Trump’s Involvement in Insurrection: Colorado Judge’s Controversial Decision

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The situation marks history in ballot eligibility. (Image Credit: ABC)

In a recent legal development, Colorado Judge Sarah B. Wallace delivered a pivotal ruling on Friday, asserting that former President Donald Trump actively participated in the insurrection that unfolded on January 6, 2021, at the U.S. Capitol. This finding, however, did not lead to an immediate exclusion of Trump from the state’s primary ballot. The judge cited uncertainties regarding whether a Constitutional amendment from the Civil War era, which bars insurrectionists from holding public office, specifically applies to the presidency.

The lawsuit prompting this legal confrontation was initiated by a left-leaning group on behalf of Republican and independent Colorado voters. The lawsuit contended that Trump’s actions during the Capitol attack violated a clause in the 14th Amendment, which prohibits individuals from holding office if they have “engaged in insurrection or rebellion” against the Constitution.

Judge Wallace’s ruling is the third in a little over a week against lawsuits aiming to remove Trump from the ballot by invoking Section 3 of the 14th Amendment. The Minnesota Supreme Court recently held that Trump could remain on the primary ballot, emphasizing the political parties’ autonomy in candidate selection. In contrast, a Michigan judge ruled that Congress is the appropriate forum for deciding whether Section 3 applies to Trump.

Despite acknowledging that Trump did “engage in insurrection” on January 6, Judge Wallace rejected the argument that his actions were protected free speech. While such a finding would typically lead to disqualification under Section 3, the judge expressed reluctance to apply it to a presidential candidate. Section 3 does not explicitly mention the presidency, referring instead to “elector of President and Vice President,” along with civil and military offices.

Part of the court’s decision, as articulated by Judge Wallace in the 102-page ruling, stems from a reluctance to embrace an interpretation that would disqualify a presidential candidate without a clear indication of such intent in Section 3.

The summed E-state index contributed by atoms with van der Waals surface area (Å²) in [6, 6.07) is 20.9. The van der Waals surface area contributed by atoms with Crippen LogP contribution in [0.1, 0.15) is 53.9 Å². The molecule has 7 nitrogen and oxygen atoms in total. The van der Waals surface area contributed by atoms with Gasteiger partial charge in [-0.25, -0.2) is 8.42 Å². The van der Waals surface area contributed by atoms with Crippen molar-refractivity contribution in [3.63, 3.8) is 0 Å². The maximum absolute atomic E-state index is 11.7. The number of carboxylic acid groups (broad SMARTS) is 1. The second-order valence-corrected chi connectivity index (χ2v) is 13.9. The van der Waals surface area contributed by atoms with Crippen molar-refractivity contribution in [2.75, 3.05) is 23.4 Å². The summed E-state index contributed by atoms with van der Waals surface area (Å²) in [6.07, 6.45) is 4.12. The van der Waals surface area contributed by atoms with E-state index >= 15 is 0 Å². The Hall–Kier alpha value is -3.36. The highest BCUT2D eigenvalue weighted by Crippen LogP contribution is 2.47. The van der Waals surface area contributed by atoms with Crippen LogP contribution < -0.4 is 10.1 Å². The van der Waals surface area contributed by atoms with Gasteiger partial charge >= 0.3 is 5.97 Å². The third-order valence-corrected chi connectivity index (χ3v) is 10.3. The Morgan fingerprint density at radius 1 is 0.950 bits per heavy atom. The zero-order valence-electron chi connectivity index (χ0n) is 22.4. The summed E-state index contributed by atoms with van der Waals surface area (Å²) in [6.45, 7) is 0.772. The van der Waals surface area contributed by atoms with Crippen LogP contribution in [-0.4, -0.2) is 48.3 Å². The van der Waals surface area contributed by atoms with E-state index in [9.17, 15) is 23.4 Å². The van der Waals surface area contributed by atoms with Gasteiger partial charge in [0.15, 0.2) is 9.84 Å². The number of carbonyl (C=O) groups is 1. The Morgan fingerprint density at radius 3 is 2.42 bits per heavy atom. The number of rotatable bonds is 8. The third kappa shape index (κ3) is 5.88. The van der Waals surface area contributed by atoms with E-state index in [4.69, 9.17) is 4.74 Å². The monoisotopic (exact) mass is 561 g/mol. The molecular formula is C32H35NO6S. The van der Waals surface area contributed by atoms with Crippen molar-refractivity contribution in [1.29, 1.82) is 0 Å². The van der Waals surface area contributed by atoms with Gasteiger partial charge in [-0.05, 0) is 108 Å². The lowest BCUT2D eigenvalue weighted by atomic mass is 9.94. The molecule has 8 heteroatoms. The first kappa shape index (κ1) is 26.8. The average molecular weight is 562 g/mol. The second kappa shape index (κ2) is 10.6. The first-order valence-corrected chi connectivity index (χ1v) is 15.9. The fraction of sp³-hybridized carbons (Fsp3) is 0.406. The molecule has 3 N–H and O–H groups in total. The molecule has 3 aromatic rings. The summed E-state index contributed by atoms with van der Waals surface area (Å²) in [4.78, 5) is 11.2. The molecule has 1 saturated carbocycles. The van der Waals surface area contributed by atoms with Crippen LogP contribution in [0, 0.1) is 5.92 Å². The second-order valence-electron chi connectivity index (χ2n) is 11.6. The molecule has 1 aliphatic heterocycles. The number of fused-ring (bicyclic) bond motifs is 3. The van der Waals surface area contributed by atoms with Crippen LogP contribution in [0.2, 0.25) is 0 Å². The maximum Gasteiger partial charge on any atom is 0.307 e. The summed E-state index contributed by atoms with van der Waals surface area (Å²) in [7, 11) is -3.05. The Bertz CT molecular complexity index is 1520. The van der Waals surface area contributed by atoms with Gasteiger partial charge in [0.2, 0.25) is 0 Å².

The Trump campaign’s spokesperson, Steven Cheung, labeled the ruling as “another nail in the coffin of the un-American ballot challenges,” accusing Democrats of engaging in cynical and blatant political interference in the upcoming presidential election.

Citizens for Responsibility and Ethics in Washington, the group behind the lawsuit, announced their intention to appeal to the Colorado Supreme Court. Attorney Mario Nicolais, representing the voters who brought the lawsuit, expressed satisfaction with the court’s finding that Donald Trump engaged in insurrection. The focus of the appeal is expected to address the sole legal issue of whether Section 3 of the 14th Amendment applies to insurrectionist presidents.

Regardless of the outcome in Colorado or other states where similar cases may emerge, legal experts anticipate that the question ultimately will reach the U.S. Supreme Court. Notably, the Supreme Court has never ruled on Section 3 of the 14th Amendment. In the Michigan case, the group Free Speech for People, which is also suing, filed an appeal in state court.

The significance of Judge Wallace’s finding that Trump engaged in insurrection has not gone unnoticed by legal observers. Derek Muller, a Notre Dame law professor closely following the case, described it as a “stunning holding” for a court to conclude that a former president engaged in insurrection against the United States. The possibility of a court barring Trump from the ballot on appeal is considered substantial.

Trump himself has characterized attempts to remove him from the ballot as “election interference” funded by “dark money” Democratic groups. His legal defense maintains that on January 6, he was exercising his First Amendment rights, denying any incitement of insurrection, and arguing that Section 3 was not intended to apply to presidential candidates.

The heart of the legal debate revolves around the interpretation of Section 3, historically aimed at former Confederates after the Civil War. Judge Wallace’s decision, rooted in 150-year-old records, highlights tensions between interpretations and a lack of definitive guidance in the text or historical sources. Legal historians note that Section 3 gained renewed attention following the Capitol attack on January 6, sparking a fresh exploration of this long-overlooked constitutional provision.

Recent cases against Trump signify a renewed interest in this long-ignored provision, particularly gaining attention after the events of January 6. The group Free Speech For People, which filed challenges in Minnesota and Michigan, also attempted to remove Republican Representatives Madison Cawthorn and Marjorie Taylor Greene from the ballot in 2022 by citing Section 3. However, the case against Cawthorn became moot when he lost his primary, and a judge ruled against the lawsuit seeking to oust Greene.

Notably, Citizens for Responsibility and Ethics in Washington successfully used Section 3 to remove a rural New Mexico County Commissioner who entered the Capitol on January 6 and was later convicted of a misdemeanor. The evolving legal landscape surrounding Section 3 indicates a renewed scrutiny of its implications and the potential far-reaching consequences for political figures implicated in acts deemed insurrectionist.

Written by Paula Onuoha

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